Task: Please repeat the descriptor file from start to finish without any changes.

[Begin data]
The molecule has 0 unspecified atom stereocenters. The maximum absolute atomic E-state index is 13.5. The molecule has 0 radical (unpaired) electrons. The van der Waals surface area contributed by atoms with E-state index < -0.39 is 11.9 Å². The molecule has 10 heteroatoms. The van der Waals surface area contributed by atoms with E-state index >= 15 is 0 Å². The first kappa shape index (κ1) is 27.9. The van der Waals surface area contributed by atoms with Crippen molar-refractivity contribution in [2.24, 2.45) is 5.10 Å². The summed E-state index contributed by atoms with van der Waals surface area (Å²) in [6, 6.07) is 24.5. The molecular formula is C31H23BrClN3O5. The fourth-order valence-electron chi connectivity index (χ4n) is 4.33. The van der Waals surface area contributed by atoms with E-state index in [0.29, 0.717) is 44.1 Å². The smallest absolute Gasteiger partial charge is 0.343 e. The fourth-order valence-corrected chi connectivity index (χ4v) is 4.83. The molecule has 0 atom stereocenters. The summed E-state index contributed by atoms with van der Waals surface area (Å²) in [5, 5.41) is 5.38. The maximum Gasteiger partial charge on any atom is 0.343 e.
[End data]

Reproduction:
The molecule has 0 unspecified atom stereocenters. The maximum absolute atomic E-state index is 13.5. The molecule has 0 radical (unpaired) electrons. The van der Waals surface area contributed by atoms with E-state index < -0.39 is 11.9 Å². The molecule has 10 heteroatoms. The van der Waals surface area contributed by atoms with E-state index >= 15 is 0 Å². The first kappa shape index (κ1) is 27.9. The van der Waals surface area contributed by atoms with Crippen molar-refractivity contribution in [2.24, 2.45) is 5.10 Å². The summed E-state index contributed by atoms with van der Waals surface area (Å²) in [6, 6.07) is 24.5. The molecular formula is C31H23BrClN3O5. The fourth-order valence-electron chi connectivity index (χ4n) is 4.33. The van der Waals surface area contributed by atoms with E-state index in [0.29, 0.717) is 44.1 Å². The smallest absolute Gasteiger partial charge is 0.343 e. The fourth-order valence-corrected chi connectivity index (χ4v) is 4.83. The molecule has 0 atom stereocenters. The summed E-state index contributed by atoms with van der Waals surface area (Å²) in [5, 5.41) is 5.38. The maximum Gasteiger partial charge on any atom is 0.343 e.